Cisco quits WiMax radio business

WiMAX, meaning Worldwide Interoperability for Microwave Access, is a telecommunications technology that provides wireless transmission of data using a variety of transmission modes, from point-to-multipoint links to portable and fully mobile internet access. The technology provides up to 10 Mbps broadband speed without the need for cables. The technology is based on the IEEE 802.16 standard (also called Broadband Wireless Access).

The bandwidth and range of WiMAX make it suitable for the following potential applications:

* Connecting Wi-Fi hotspots to the Internet.
* Providing a wireless alternative to cable and DSL for “last mile” broadband access.
* Providing data, telecommunications and IPTV services (triple play).
* Providing a source of Internet connectivity as part of a business continuity plan. That is, if a business has both a fixed and a wireless Internet connection, especially from unrelated providers, they are unlikely to be affected by the same service outage.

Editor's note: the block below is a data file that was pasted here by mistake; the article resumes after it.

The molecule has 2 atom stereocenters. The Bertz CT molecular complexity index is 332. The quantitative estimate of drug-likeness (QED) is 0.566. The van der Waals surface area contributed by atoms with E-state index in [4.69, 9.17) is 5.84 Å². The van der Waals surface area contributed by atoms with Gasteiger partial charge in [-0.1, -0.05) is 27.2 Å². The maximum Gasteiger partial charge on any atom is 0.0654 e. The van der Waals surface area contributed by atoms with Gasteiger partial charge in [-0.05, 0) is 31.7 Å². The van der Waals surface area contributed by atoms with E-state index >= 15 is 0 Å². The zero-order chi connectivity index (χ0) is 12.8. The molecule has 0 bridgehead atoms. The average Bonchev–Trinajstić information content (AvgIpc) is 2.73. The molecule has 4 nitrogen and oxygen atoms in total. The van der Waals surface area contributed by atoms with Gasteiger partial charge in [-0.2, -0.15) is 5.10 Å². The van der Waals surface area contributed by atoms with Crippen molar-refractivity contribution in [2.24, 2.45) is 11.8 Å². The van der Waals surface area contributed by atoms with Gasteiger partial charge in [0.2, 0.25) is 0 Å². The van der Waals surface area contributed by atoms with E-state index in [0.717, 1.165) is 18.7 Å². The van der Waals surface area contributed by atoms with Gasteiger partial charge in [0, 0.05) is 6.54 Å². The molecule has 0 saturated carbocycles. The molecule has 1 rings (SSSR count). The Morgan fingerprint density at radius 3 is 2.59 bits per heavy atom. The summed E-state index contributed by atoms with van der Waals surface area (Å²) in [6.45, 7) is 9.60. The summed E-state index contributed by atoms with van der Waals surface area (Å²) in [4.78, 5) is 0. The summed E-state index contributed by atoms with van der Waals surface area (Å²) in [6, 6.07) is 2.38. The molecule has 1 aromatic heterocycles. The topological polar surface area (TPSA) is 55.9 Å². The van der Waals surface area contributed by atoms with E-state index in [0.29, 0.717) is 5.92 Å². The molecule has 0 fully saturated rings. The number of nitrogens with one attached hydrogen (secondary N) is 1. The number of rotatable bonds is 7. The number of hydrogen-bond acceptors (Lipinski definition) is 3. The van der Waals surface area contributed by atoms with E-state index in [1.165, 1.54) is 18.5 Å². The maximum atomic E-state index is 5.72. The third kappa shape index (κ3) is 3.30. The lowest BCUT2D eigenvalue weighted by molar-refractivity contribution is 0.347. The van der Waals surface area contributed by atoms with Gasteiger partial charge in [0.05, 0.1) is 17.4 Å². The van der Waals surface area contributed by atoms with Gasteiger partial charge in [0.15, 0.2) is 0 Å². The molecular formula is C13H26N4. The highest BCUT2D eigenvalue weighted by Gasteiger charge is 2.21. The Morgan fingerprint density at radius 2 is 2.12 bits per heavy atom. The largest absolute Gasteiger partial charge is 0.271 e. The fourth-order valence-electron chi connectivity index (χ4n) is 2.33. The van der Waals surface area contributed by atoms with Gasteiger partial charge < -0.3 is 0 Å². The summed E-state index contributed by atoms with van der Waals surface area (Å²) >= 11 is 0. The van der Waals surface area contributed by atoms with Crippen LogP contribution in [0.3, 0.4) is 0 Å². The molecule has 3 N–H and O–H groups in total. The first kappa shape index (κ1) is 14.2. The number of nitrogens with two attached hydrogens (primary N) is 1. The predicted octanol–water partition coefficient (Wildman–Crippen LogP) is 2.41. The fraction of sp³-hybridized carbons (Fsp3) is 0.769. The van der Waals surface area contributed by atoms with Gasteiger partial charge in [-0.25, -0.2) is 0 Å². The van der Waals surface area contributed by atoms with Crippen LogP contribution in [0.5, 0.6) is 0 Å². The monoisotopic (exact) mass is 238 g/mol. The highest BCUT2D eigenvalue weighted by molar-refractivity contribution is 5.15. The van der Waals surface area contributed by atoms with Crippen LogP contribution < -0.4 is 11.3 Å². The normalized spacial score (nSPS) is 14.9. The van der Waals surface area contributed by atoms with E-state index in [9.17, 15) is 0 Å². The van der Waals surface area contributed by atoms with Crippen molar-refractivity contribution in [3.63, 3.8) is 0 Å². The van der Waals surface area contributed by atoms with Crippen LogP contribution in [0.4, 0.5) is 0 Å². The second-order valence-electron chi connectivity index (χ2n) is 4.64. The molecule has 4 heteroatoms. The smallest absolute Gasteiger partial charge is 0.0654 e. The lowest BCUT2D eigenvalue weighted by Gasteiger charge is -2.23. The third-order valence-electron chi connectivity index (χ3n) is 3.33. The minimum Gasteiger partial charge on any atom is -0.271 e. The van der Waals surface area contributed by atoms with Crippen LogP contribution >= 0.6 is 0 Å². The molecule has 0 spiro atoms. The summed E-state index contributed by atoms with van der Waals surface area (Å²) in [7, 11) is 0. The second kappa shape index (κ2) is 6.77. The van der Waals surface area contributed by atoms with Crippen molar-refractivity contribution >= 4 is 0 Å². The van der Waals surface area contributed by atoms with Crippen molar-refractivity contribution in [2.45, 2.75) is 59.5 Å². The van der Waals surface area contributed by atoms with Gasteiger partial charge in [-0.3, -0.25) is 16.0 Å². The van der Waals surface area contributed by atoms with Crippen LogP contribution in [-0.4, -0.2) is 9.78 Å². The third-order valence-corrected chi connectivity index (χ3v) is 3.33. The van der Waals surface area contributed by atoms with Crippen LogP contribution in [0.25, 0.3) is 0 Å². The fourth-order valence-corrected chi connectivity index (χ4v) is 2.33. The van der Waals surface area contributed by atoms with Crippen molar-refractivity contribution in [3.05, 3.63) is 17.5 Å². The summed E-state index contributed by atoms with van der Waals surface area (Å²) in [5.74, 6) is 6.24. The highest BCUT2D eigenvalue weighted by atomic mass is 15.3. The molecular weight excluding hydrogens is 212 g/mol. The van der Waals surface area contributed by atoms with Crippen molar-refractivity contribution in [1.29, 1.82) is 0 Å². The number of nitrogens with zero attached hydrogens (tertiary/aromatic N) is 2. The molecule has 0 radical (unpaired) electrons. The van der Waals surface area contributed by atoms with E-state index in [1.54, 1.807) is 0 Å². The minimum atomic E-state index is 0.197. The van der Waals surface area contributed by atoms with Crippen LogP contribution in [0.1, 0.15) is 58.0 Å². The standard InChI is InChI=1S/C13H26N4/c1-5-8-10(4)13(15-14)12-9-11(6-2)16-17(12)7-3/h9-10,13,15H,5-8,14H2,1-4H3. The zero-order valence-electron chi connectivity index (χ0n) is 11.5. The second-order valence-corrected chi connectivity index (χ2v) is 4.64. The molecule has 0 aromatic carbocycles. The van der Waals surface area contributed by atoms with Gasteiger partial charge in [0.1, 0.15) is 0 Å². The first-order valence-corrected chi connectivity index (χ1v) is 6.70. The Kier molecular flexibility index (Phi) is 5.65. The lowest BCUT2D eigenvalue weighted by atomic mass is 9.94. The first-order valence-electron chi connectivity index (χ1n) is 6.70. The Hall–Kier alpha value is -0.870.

* Providing portable connectivity.

Quoting NetworkWorld.com:

Cisco Systems will stop developing and making WiMax base stations to concentrate on the IP (Internet Protocol) networks that sit behind them.

Cisco acquired Navini Networks, which made WiMax RAN (radio access network) equipment, in 2007. The dominant IP networking company said at the time that it saw a powerful opportunity to bring broadband Internet access to developing countries through WiMax.

However, despite hitting the market first, WiMax has taken a back seat to LTE (Long-Term Evolution) as a 4G (fourth-generation) mobile technology. LTE is backed by the industry body behind GSM (Global System for Mobile Communications) and is on the road maps of most major carriers that have chosen a 4G system. In the U.S., Verizon Wireless plans to launch LTE commercially this year and AT&T will follow next year.

Read the full article on NetworkWorld.com…

Published by

Calin

Calin is a network engineer, with more than 8 years of experience in designing, installing, troubleshooting, and maintaining large enterprise WAN and LAN networks. Currently he's Cisco (CCNA, CCNP, CCIP) and Linux (LPIC) certified and working to obtain CCIE certification.

One thought on “Cisco quits WiMax radio business”

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